More than 5,000 sun-splashed spectators braved the near-record pollen count and unseasonably warm temperatures last Sunday to see a high school senior from Pennsylvania, Lauren Smith, ride her father's 9-year-old chestnut gelding, Bibbit, home first to win the $9,000 Middleburg Hunt Cup at Glenwood Park.
"He isn't jumping as good as usual," admitted the 17-year-old rider as she toted her 16-pound saddle and 11 pounds of lead to the scales area after the race. "I was afraid he was too tired and we weren't going to make it. But he put out more than I thought he could."
The heat and the dry, hard turf took their toll on the entries in the eight-card program. Paddy's Punch, a 9-year-old dark bay gelding trained and ridden by Peter Holloway of Manakin, Va., died from an apparent heart attack after finishing second, eight lengths behind Delivery Man in the $4,000 Michelob Cup, a 3-mile timber race. At least six other horses broke down during the races and did not finish; nearly 25 percent of the entries in the events scratched after owners became concerned about course conditions and the heat.
Smith's victory was hard-earned. After taking the early lead at the second of 19 timber fences, Smith was forced to push Bibbit even harder when James Lawrence II managed to land Carlo Friend in front at the 17th jump. Carlo Friend showed the way over the next fences but lost ground when Smith spurred Bibbit into a driving charge down the stretch to win the 3 1/4-mile timber feature of the 64th Middleburg Spring Race meeting by four lengths in a brisk 6:35 clocking.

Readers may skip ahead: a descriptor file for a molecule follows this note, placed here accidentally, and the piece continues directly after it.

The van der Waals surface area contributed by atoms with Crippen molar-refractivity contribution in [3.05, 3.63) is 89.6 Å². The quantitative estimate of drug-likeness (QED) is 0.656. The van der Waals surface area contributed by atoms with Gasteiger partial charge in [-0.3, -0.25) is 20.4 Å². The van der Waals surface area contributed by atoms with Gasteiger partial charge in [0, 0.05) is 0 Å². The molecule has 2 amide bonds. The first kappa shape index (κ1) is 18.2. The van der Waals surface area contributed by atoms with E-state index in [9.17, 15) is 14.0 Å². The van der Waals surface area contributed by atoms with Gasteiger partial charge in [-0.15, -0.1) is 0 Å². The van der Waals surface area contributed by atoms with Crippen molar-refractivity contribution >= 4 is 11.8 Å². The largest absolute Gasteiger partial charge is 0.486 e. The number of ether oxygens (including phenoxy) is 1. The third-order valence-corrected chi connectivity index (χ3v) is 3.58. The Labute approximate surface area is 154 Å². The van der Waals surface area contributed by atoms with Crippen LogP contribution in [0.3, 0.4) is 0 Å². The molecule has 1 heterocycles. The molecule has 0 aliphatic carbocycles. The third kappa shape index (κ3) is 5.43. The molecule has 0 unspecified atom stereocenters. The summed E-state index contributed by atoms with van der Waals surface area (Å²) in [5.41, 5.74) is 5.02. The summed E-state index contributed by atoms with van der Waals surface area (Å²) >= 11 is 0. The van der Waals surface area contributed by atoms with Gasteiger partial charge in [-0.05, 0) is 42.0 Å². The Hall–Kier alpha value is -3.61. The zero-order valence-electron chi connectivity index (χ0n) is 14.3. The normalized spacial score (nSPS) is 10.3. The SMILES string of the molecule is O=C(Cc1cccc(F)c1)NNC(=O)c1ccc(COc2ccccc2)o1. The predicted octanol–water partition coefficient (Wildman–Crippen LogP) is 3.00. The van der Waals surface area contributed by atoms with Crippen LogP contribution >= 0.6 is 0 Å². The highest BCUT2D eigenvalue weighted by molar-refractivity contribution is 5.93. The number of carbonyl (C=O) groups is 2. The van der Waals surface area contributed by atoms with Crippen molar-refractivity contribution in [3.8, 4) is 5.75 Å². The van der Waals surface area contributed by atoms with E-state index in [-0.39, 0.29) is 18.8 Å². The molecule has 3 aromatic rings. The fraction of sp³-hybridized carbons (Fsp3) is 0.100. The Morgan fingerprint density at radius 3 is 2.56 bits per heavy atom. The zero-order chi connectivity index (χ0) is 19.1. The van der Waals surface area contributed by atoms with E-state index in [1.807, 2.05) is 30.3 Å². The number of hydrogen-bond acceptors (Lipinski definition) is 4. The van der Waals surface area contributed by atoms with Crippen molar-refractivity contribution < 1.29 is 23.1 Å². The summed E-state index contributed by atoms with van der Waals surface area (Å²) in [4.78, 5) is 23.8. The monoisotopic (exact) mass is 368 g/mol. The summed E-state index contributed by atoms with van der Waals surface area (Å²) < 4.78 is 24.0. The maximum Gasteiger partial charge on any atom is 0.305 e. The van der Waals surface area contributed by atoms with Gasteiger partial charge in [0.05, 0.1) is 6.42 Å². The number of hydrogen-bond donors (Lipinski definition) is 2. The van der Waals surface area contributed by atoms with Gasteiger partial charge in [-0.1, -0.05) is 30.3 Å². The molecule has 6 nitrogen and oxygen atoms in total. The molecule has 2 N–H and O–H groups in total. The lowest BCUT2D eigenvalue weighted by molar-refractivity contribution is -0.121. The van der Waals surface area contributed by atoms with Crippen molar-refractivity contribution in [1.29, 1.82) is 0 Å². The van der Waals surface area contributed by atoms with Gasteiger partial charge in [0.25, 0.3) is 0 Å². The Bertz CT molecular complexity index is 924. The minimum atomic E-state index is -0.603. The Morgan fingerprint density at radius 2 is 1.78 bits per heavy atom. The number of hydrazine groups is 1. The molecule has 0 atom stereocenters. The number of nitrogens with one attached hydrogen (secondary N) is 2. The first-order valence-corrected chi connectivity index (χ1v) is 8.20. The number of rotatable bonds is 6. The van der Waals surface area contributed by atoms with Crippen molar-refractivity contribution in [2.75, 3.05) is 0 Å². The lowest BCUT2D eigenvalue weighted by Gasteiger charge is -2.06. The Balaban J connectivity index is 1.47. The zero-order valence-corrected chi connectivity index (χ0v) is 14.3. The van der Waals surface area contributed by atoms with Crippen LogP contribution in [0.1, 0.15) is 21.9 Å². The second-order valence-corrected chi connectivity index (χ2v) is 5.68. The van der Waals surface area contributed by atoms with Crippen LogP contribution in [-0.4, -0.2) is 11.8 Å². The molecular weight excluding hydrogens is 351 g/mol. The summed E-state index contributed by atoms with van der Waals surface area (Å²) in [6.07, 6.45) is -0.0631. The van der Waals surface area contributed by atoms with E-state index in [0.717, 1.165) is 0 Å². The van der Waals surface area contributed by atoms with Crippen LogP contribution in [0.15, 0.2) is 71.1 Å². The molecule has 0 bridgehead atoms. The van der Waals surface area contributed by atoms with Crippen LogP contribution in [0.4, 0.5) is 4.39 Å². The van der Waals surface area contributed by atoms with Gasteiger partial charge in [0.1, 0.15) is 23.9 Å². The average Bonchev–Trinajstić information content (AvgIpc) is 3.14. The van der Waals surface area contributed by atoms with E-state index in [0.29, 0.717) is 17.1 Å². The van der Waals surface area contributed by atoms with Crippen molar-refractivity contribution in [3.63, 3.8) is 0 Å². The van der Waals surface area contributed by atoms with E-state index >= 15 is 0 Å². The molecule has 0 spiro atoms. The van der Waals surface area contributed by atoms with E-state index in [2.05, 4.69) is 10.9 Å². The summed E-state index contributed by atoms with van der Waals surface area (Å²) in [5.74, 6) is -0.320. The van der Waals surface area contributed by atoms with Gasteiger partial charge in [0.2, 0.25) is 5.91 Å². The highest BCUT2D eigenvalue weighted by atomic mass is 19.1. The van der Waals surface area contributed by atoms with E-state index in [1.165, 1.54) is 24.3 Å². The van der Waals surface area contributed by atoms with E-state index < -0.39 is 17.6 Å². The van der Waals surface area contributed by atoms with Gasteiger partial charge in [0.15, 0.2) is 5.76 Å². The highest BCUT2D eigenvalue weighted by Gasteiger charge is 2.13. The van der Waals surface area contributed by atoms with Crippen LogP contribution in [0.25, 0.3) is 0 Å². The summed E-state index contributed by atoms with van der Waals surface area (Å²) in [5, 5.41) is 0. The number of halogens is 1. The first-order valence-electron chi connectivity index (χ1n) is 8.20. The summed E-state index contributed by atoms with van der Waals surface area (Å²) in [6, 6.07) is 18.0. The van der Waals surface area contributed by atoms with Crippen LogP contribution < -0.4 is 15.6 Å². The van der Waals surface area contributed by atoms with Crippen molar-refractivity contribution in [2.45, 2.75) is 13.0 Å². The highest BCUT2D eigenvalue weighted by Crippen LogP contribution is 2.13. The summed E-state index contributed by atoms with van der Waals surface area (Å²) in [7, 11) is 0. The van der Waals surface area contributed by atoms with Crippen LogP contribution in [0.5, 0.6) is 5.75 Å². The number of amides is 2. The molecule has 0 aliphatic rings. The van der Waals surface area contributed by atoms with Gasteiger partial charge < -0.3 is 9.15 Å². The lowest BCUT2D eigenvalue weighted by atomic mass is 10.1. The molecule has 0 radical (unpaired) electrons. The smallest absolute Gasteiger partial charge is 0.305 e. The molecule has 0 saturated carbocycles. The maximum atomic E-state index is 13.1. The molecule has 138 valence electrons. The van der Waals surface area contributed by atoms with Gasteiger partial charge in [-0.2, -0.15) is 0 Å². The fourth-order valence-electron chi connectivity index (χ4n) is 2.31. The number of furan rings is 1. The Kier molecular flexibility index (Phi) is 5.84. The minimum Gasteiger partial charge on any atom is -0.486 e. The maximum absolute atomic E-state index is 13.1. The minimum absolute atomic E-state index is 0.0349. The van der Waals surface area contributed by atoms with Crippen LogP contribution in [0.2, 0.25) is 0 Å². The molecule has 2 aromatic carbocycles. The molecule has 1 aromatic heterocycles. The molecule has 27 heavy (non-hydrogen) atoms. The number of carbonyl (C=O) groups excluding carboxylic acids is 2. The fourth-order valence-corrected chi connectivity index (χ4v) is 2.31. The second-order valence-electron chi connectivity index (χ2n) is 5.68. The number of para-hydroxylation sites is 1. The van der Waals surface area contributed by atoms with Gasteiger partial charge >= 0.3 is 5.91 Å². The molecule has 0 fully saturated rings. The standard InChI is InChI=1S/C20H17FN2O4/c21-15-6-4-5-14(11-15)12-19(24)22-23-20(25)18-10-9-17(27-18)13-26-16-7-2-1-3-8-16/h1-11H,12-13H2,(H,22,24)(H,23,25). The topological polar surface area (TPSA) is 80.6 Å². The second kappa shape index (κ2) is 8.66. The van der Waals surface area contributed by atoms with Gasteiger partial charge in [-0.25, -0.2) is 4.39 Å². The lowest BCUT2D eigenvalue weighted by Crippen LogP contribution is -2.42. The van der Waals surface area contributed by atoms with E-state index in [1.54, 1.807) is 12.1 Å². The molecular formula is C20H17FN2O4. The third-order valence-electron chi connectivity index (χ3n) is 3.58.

It was Bibbit's second timber victory in as many Sundays. The week before at Oatlands, Smith pushed the gelding over a tough 3-mile, 14 fence course to win the ladies timber race by a half length.
Determination to win at Middleburg not only brought Smith her first riding victory under National Steeplechase and Hunt Association rules, but a warning from the race stewards who "thought that I had pushed in a little too close to Mr. Don Yovanovich at the fifth fence," she recalled later. "They told me to be more careful in the future."
"She was riding a little loose and she was told to watch where she was going," admitted one of the stewards. "It was a little education, that's all."
Smith's father, William R. Smith, a University of Pittsburgh professor of history and philosophy who paid $600 for the horse seven years ago, has decided against running the jumper in the 60th Virginia Gold Cup on May 4.
"He wants to give him [Bibbit] a couple of weeks off," said Lauren Smith Monday evening. "We think this race took a lot out of him."
Even the seasoned riders had a hard time on the turf, which was left bumpy from the Middleburg point-to-point meeting last month and very hard from a dry spring CAPTION: Picture 1, Lauren Smith, riding Babbit, clears a fence on her way to winning the $9,000 Middleburg Hunt Cup at Glenwood Park. Picture 2, In the 8th race, for the Thomas and Talbot Bowl, rail birds watch the actiona s Heart of the Desert leads Fleeting Roy in a mile and a quarter run on the flat. Photos by Jeffrey Yorke for The Washington Post.